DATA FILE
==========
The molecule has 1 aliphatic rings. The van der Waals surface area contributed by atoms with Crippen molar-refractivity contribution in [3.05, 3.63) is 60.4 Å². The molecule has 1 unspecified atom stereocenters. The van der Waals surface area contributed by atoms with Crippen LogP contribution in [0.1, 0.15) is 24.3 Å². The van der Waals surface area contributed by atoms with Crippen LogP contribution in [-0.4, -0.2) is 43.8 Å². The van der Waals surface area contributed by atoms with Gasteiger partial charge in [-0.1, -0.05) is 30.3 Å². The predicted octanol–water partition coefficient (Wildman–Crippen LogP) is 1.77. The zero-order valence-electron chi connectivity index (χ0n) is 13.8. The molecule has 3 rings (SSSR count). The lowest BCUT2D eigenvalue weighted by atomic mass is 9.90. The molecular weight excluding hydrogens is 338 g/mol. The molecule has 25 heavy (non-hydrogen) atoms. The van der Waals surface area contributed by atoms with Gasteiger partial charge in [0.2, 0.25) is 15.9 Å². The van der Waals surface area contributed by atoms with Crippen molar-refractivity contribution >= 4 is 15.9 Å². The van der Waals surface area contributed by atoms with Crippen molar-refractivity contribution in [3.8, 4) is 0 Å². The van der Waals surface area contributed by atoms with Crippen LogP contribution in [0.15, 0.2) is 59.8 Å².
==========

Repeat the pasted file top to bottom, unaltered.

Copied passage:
The molecule has 1 aliphatic rings. The van der Waals surface area contributed by atoms with Crippen molar-refractivity contribution in [3.05, 3.63) is 60.4 Å². The molecule has 1 unspecified atom stereocenters. The van der Waals surface area contributed by atoms with Crippen LogP contribution in [0.1, 0.15) is 24.3 Å². The van der Waals surface area contributed by atoms with Crippen LogP contribution in [-0.4, -0.2) is 43.8 Å². The van der Waals surface area contributed by atoms with Gasteiger partial charge in [-0.1, -0.05) is 30.3 Å². The predicted octanol–water partition coefficient (Wildman–Crippen LogP) is 1.77. The zero-order valence-electron chi connectivity index (χ0n) is 13.8. The molecule has 3 rings (SSSR count). The lowest BCUT2D eigenvalue weighted by atomic mass is 9.90. The molecular weight excluding hydrogens is 338 g/mol. The molecule has 25 heavy (non-hydrogen) atoms. The van der Waals surface area contributed by atoms with Gasteiger partial charge in [0.2, 0.25) is 15.9 Å². The van der Waals surface area contributed by atoms with Crippen molar-refractivity contribution >= 4 is 15.9 Å². The van der Waals surface area contributed by atoms with Crippen molar-refractivity contribution in [3.8, 4) is 0 Å². The van der Waals surface area contributed by atoms with Crippen LogP contribution in [0.15, 0.2) is 59.8 Å².